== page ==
The number of people who died in traffic accidents inched up last year, reversing a downward trend in road deaths that began in 2006, according to a federal report.
Road deaths increased 5.3 percent last year, up to a total of 34,080, according to early estimates from the National Highway Traffic Safety Administration.
“It is too soon to speculate” on why the numbers climbed, the agency said. “It should be noted that the historic downward trend in traffic fatalities in the past several years means any comparison will be to an unprecedented low baseline figure,” it added.
Nearly half of the increase in deaths came in the first quarter of 2012, when the death toll was 12.6 percent higher than a year earlier. The rate of increases dropped every quarter and, by the final quarter, it was just 1.7 percent higher than a year before.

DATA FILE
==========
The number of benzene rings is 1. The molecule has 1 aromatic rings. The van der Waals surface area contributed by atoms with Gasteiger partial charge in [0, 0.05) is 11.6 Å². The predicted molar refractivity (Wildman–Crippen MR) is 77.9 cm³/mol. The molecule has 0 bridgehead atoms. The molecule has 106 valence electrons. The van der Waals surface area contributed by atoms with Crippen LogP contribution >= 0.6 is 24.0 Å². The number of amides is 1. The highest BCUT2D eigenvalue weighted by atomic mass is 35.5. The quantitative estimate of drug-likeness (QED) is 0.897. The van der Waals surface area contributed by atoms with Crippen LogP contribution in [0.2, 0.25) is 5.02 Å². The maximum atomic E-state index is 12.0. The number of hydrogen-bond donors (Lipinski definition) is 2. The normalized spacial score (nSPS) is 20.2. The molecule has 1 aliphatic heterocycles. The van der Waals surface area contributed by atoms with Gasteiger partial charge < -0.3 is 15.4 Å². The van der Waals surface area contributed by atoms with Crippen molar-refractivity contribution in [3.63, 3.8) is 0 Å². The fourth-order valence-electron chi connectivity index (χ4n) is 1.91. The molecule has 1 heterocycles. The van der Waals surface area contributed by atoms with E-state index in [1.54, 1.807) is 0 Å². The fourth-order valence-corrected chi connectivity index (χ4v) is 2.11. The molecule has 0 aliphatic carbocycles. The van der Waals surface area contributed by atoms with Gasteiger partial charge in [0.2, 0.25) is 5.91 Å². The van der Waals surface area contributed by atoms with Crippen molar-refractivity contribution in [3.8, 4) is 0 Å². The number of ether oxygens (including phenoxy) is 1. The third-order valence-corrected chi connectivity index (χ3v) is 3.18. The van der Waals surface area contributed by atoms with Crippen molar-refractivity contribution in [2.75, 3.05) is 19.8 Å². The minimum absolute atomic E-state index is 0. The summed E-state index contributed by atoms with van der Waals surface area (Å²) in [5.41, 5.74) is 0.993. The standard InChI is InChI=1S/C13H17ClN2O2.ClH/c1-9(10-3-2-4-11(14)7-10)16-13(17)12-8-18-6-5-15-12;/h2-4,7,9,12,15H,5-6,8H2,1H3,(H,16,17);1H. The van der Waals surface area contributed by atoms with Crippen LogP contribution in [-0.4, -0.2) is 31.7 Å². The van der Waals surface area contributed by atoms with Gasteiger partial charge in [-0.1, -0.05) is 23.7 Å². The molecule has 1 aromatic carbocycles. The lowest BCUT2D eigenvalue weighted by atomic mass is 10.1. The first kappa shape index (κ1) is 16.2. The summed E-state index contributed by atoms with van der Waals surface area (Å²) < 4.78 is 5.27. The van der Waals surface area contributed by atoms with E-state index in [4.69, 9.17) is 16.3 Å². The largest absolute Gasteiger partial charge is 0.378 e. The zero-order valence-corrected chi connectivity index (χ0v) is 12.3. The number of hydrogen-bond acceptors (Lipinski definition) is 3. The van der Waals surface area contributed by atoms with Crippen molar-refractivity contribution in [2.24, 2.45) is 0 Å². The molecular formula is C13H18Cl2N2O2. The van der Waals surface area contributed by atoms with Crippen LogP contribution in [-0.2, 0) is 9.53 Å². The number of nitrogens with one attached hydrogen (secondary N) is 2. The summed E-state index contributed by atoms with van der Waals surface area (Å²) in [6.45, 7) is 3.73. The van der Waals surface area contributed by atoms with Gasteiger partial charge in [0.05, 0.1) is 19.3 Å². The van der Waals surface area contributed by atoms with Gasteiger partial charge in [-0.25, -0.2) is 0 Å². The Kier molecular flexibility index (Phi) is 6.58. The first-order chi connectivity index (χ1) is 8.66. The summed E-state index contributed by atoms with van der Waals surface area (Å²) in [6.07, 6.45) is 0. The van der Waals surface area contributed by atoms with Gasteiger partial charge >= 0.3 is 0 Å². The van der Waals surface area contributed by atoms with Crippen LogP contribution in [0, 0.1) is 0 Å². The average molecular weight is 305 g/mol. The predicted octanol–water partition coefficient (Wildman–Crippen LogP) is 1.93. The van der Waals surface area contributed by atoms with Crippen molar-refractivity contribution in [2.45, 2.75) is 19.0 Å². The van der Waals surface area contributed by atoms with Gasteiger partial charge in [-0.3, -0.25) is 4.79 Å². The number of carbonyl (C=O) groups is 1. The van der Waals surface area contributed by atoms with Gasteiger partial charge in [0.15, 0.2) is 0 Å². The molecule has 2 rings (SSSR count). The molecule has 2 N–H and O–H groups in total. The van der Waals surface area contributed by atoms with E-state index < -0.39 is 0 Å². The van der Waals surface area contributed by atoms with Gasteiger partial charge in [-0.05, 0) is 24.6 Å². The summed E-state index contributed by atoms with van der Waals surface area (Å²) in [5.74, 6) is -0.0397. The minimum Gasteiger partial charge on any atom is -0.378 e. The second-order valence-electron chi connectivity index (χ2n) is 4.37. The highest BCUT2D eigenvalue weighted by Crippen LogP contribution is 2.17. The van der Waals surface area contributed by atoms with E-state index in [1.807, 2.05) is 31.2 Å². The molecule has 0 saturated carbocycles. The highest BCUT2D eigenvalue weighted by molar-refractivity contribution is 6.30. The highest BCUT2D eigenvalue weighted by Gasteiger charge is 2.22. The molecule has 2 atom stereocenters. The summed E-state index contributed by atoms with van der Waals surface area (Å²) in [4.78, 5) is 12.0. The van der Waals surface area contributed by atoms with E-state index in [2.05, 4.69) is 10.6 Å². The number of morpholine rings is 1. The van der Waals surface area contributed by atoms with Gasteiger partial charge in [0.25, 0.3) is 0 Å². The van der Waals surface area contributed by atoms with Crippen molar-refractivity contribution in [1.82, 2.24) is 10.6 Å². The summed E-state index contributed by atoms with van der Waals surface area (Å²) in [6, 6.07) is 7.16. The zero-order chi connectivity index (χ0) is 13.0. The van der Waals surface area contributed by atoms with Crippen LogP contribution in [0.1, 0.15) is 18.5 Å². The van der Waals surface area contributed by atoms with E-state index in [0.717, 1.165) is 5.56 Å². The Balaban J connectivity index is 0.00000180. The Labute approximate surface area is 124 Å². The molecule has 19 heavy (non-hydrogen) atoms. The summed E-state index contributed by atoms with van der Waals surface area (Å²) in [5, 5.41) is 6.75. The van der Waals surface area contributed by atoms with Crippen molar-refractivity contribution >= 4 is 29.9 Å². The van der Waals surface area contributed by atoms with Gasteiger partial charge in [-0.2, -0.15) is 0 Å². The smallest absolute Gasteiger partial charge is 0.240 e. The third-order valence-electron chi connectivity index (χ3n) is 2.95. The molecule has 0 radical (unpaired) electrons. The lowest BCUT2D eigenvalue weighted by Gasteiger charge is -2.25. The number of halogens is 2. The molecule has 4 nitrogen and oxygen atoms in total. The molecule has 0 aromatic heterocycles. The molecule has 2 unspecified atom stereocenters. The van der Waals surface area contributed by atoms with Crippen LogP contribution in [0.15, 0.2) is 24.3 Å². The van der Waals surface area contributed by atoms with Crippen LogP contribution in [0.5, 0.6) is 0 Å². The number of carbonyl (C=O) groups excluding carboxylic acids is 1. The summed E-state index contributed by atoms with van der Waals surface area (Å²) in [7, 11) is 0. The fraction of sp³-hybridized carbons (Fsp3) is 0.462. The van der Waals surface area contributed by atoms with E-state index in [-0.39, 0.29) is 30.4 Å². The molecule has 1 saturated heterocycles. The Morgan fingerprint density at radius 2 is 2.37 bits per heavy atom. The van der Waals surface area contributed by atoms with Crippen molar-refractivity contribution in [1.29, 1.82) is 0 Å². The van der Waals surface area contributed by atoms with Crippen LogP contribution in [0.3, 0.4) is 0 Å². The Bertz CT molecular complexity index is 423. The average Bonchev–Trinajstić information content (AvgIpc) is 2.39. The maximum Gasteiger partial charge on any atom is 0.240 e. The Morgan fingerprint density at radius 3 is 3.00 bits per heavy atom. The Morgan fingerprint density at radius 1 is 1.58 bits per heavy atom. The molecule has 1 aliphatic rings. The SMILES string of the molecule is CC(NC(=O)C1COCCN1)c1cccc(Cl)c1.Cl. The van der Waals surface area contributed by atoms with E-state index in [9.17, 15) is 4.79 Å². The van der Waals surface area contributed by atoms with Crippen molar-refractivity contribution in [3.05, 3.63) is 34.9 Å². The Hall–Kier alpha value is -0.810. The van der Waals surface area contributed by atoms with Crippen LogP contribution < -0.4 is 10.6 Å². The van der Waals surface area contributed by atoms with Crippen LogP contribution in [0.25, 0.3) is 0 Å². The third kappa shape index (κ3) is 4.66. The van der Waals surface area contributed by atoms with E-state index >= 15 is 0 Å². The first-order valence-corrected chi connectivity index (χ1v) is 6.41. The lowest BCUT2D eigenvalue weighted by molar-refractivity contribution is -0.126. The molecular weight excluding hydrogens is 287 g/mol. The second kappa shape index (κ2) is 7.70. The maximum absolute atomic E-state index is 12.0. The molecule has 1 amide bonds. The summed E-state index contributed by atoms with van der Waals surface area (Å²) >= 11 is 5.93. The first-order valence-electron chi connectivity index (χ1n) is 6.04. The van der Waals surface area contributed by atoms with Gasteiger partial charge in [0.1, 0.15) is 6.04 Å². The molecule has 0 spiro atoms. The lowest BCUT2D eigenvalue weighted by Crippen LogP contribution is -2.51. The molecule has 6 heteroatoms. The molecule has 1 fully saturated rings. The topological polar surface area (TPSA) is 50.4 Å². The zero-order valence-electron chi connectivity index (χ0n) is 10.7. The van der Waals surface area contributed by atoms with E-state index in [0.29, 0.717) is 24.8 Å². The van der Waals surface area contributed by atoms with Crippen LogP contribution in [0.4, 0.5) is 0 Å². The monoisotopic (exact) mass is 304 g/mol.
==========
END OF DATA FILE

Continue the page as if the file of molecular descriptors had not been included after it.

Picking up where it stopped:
The New England region had the greatest rise in traffic deaths, with more than a 15 percent increase. A tier of states mostly in the Southwest (but also including Hawaii, Louisiana and Mississippi) also saw significant increases. The preliminary report did not contain state-by-state figures.
Federal researchers estimated Americans drove 9.1 billion more miles last year than in 2011, but that is only an increase of 0.3 percent.